Playing Hard to Get: Theory and Evidence on Layoffs, Recalls and Unemployment
Given the importance of recall to previous employer in the United States, I provide both theoretical and empirical analyses of an asymmetric information model with an endogenous layoff-rehire process. I show that taking into account the possibility of recalls has important implications for the study of post-displacement earnings and unemployment duration of laid-off workers in the US. I find that high-productivity laid-off workers may choose unemployment over a low paid job, even though they may not be recalled.
(This abstract was borrowed from another version of this item.)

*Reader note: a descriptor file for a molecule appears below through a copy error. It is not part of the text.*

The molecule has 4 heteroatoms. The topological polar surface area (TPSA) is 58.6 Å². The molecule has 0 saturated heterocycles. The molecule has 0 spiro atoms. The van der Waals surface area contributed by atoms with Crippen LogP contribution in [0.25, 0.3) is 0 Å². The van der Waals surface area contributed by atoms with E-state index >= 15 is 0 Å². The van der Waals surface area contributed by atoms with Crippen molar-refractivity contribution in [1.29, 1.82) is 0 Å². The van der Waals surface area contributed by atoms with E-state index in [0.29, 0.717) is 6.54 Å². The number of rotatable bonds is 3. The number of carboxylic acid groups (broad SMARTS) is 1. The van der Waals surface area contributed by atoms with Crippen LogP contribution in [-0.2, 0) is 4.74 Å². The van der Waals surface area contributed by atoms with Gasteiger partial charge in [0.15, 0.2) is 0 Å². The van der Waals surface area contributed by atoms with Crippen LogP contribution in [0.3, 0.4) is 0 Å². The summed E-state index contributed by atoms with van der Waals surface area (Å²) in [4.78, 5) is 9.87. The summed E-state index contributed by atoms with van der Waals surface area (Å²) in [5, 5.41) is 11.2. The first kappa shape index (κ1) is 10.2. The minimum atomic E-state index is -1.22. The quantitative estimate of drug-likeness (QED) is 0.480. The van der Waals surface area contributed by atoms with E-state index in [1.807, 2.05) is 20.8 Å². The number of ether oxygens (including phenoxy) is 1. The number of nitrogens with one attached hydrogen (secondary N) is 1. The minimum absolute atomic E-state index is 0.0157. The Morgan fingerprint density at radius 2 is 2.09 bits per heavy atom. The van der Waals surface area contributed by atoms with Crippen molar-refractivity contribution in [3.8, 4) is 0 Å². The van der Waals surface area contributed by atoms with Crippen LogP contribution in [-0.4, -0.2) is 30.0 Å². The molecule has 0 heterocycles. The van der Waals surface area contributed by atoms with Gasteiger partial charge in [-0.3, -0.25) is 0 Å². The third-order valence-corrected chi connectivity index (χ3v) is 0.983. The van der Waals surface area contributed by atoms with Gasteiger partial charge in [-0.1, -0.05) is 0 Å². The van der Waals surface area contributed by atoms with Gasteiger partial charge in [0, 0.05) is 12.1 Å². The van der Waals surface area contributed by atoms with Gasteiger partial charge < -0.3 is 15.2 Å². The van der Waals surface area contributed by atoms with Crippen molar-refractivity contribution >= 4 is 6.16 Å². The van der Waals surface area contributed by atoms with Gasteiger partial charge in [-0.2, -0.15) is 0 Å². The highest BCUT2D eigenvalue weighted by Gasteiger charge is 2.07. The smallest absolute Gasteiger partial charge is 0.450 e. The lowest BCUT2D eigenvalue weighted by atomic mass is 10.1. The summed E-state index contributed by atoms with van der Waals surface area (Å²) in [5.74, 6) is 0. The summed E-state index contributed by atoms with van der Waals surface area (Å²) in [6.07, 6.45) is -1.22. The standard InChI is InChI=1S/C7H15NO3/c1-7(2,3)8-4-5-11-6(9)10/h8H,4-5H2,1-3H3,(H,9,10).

To our knowledge, this item is not available for
download. To find whether it is available, there are three
1. Check below under "Related research" whether another version of this item is available online.
2. Check on the provider's web page whether it is in fact available.
3. Perform a search for a similarly titled item that would be available.
|Date of creation:||Jan 1998|
|Date of revision:|
|Contact details of provider:|| Postal: Boston University, Industry Studies Program; Department of Economics, 270 Bay Road, Boston, Massachusetts 02215.|
Web page: http://www.bu.edu/econ/isp/
More information through EDIRC
When requesting a correction, please mention this item's handle: RePEc:fth:bostin:0086. See general information about how to correct material in RePEc.
For technical questions regarding this item, or to correct its authors, title, abstract, bibliographic or download information, contact: (Thomas Krichel)
If references are entirely missing, you can add them using this form.